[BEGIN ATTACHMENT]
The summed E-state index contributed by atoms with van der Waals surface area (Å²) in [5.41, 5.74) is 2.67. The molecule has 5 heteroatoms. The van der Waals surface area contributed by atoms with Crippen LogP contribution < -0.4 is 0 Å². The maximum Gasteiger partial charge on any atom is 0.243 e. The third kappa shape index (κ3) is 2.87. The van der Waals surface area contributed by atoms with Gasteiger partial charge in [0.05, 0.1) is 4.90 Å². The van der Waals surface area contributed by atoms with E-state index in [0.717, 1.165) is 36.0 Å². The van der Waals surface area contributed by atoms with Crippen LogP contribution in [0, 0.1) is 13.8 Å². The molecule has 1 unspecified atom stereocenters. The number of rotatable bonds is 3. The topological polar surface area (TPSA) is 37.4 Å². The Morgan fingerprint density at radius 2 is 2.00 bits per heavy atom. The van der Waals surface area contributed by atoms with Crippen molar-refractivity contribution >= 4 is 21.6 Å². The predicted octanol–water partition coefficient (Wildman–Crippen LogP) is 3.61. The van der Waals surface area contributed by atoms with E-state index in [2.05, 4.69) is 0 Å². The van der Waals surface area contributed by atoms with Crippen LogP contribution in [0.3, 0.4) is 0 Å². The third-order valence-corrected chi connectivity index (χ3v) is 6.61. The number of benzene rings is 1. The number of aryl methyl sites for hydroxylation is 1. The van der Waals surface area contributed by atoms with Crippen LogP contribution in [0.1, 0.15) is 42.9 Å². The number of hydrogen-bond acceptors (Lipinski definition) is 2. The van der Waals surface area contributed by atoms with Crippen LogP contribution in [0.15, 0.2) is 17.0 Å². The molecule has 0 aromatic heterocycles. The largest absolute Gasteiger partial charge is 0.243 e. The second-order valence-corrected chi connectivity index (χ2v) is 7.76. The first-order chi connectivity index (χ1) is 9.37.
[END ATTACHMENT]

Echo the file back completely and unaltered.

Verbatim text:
The summed E-state index contributed by atoms with van der Waals surface area (Å²) in [5.41, 5.74) is 2.67. The molecule has 5 heteroatoms. The van der Waals surface area contributed by atoms with Crippen LogP contribution < -0.4 is 0 Å². The maximum Gasteiger partial charge on any atom is 0.243 e. The third kappa shape index (κ3) is 2.87. The van der Waals surface area contributed by atoms with Gasteiger partial charge in [0.05, 0.1) is 4.90 Å². The van der Waals surface area contributed by atoms with E-state index in [0.717, 1.165) is 36.0 Å². The van der Waals surface area contributed by atoms with Crippen LogP contribution in [0, 0.1) is 13.8 Å². The molecule has 1 unspecified atom stereocenters. The number of rotatable bonds is 3. The topological polar surface area (TPSA) is 37.4 Å². The Morgan fingerprint density at radius 2 is 2.00 bits per heavy atom. The van der Waals surface area contributed by atoms with Crippen molar-refractivity contribution >= 4 is 21.6 Å². The predicted octanol–water partition coefficient (Wildman–Crippen LogP) is 3.61. The van der Waals surface area contributed by atoms with E-state index in [2.05, 4.69) is 0 Å². The van der Waals surface area contributed by atoms with Crippen LogP contribution in [0.3, 0.4) is 0 Å². The third-order valence-corrected chi connectivity index (χ3v) is 6.61. The number of benzene rings is 1. The number of aryl methyl sites for hydroxylation is 1. The van der Waals surface area contributed by atoms with Crippen LogP contribution in [0.1, 0.15) is 42.9 Å². The number of hydrogen-bond acceptors (Lipinski definition) is 2. The van der Waals surface area contributed by atoms with Crippen LogP contribution in [0.15, 0.2) is 17.0 Å². The molecule has 0 aromatic heterocycles. The largest absolute Gasteiger partial charge is 0.243 e. The second-order valence-corrected chi connectivity index (χ2v) is 7.76. The first-order chi connectivity index (χ1) is 9.37.